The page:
In many cases, I would enjoy a letter over a verbal discussion. But, since there's already some type of disagreement or misunderstanding, a letter sometimes goes into too much depth about one person's perspective. This can be frustrating if the problem is misunderstanding in the first place. It just depends on the situation. Usually, an immediate discussion (but at an appropriate time and setting) is the best communication.

    I think making "owning" statements of your thoughts and feelings is a good start in verbal discussion. Such as:

    "I feel rejected when you don't talk to me in the morning."
    "I think we might both be happier if we spent less time on the Internet. What do you think?"
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  5. #5
    Senior Member stigmatica's Avatar
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    Yes, I suppose a letter is better than nothing, but taking the time to put it in writing for someone tends to amplify the level of affront taken by the second party. It also doesn't allow for immediate feedback, nor are either party able to observe facial/body expressions as ques to the feelings behind the words. A simple example - Tell somebody they need a bath on paper, and it will always come off as condescending and rude. In person, and your vocal inflections/tones combined with your body language can make the same exact words come across a hundred different ways.

    That said, if two people are in an irrational state of mind, they should stay as far away from each other as possible. Perhaps it depends on who your confronting?

  6. #6
    Senior Member statuesquechica's Avatar
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    Great advice suggested above and I can completely empathize with you Jewelchild. I agree in using the letter as a good first step and then follow up with a face to face (this is what I have done and never received a negative reaction from someone), and in the letter make sure you tell them you want to discuss it in person at a good time for both of you. The letter is a good avenue to introduce your concerns.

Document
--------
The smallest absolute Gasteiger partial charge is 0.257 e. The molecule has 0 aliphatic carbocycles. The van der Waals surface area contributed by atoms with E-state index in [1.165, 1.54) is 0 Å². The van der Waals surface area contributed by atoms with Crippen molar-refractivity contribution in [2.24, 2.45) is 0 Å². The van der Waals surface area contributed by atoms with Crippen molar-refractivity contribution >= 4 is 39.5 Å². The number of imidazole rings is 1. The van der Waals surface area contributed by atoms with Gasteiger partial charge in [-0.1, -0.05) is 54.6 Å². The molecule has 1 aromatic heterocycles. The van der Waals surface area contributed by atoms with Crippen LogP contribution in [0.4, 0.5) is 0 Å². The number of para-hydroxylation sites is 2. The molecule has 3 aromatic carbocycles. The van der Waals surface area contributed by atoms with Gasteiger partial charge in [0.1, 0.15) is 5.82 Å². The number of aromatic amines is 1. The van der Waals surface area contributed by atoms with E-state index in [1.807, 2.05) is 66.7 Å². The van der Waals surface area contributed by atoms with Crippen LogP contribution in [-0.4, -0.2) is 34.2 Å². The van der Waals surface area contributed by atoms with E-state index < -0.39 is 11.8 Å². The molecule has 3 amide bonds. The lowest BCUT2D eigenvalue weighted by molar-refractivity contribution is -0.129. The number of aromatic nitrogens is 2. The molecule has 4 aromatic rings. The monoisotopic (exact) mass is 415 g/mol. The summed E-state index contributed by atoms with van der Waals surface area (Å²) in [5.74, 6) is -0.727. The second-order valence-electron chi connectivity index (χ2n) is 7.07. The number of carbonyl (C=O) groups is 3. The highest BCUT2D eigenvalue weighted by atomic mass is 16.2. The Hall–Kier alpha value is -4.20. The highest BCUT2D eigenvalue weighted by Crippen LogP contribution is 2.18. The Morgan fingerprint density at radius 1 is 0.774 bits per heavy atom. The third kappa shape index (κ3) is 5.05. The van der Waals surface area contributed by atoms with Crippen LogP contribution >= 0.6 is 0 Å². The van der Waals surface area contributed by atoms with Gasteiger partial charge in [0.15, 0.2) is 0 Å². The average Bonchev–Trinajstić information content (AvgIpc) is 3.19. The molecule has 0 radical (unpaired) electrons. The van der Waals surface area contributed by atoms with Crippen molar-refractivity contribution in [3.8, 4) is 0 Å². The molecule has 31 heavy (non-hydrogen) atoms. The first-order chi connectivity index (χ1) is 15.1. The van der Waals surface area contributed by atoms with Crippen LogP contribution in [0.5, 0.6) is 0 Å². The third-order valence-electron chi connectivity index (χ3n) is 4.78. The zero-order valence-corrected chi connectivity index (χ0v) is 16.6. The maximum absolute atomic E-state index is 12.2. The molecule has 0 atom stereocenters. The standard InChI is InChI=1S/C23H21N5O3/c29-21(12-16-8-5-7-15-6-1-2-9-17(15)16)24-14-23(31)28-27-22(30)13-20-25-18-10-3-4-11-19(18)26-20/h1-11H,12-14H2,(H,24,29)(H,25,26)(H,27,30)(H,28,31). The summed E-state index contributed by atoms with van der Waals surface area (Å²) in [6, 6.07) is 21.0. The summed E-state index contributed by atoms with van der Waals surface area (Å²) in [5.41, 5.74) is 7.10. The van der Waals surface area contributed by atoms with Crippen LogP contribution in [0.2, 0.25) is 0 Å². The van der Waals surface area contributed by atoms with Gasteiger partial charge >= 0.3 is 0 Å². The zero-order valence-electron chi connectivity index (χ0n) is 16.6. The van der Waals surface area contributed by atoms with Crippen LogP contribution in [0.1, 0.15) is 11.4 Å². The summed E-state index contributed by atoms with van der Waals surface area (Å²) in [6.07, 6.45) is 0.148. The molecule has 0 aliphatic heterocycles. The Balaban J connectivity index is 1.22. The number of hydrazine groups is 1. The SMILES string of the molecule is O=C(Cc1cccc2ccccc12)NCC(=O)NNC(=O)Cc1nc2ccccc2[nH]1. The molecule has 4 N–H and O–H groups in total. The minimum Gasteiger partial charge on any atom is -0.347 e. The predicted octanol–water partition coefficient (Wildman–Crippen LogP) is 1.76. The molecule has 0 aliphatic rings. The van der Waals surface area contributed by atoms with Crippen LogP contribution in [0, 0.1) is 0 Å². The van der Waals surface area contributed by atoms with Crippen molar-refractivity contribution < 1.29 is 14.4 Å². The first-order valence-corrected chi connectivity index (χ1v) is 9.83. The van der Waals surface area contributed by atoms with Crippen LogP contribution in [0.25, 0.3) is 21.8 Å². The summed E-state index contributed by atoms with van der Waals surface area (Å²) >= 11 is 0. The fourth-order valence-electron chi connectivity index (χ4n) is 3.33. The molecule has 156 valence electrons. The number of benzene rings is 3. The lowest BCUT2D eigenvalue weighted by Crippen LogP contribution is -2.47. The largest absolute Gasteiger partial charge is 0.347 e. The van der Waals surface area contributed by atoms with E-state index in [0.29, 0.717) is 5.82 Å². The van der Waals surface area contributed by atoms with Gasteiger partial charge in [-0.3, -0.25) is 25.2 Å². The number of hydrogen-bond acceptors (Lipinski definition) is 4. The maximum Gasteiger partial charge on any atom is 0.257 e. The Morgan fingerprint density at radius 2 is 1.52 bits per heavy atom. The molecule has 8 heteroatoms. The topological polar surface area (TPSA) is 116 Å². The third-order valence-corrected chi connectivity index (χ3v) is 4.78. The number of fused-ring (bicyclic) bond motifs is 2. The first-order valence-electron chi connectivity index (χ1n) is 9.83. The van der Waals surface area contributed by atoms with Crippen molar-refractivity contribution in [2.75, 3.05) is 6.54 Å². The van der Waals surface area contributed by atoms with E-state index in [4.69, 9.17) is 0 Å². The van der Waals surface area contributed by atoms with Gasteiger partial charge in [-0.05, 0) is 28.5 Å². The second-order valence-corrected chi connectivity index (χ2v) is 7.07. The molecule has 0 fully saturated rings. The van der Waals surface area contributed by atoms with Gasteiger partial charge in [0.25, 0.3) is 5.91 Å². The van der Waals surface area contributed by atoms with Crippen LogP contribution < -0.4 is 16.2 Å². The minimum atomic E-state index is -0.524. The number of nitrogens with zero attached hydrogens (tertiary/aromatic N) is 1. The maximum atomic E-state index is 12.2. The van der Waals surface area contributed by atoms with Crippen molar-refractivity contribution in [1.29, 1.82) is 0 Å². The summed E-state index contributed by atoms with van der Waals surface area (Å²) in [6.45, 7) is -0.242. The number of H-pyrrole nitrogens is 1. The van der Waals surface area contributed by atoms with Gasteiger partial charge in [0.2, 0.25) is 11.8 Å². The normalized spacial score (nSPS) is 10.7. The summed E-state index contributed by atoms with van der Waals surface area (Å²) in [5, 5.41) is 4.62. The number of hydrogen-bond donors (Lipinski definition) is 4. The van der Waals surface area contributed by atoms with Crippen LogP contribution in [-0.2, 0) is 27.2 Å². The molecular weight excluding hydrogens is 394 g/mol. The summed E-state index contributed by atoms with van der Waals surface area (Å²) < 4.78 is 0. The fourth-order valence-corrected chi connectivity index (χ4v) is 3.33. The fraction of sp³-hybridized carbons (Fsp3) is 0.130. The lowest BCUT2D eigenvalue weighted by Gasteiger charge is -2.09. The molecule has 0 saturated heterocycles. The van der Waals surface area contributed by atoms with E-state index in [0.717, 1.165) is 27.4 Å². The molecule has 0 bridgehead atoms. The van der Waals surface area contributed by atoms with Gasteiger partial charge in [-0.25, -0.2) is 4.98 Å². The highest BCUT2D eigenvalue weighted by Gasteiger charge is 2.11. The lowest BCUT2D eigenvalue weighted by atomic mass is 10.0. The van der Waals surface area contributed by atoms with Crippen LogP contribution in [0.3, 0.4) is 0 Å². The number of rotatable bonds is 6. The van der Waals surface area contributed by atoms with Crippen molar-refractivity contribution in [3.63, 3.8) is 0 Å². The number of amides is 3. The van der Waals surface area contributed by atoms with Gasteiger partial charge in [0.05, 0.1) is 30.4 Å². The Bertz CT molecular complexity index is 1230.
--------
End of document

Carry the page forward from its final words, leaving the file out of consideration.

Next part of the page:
When you do talk in person, perhaps it would be a good idea to make a list of the things that are important to you so you don't forget something important and it may help you stay on topic. I know I can drift off onto tangents which can be incredibly frustrating for everyone involved (including me).

    Using the "I language" above can be effective since it takes ownership of your feelings, and doesn't place blame on the other person. Also be aware of your body language (uncrossed arms, leaning towards the person).

    I used to be painfully shy and afraid to rock the boat, but you find it becomes a necessity for the health of a long-term relationship to be able to address conflicts. I know I haven't mastered it either, but it is necessary to take a deep breath, step out of your comfort zone and attempt to understand one another.
    I've looked at life from both sides now
    From up and down and still somehow
    It's life's illusions I recall
    I really don't know life at all

    Joni Mitchell

  7. #7
    Badoom~ Skyward's Avatar
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    Quote Originally Posted by JAVO View Post
    Excellent advice from Udog.

    I don't like confrontation either, but I've learned that it's necessary to take care of a small problem before it becomes a big problem.

    In many cases, I would enjoy a letter over a verbal discussion. But, since there's already some type of disagreement or misunderstanding, a letter sometimes goes into too much depth about one person's perspective. This can be frustrating if the problem is misunderstanding in the first place. It just depends on the situation. Usually, an immediate discussion (but at an appropriate time and setting) is the best communication.

    I think making "owning" statements of your thoughts and feelings is a good start in verbal discussion. Such as:

    "I feel rejected when you don't talk to me in the morning."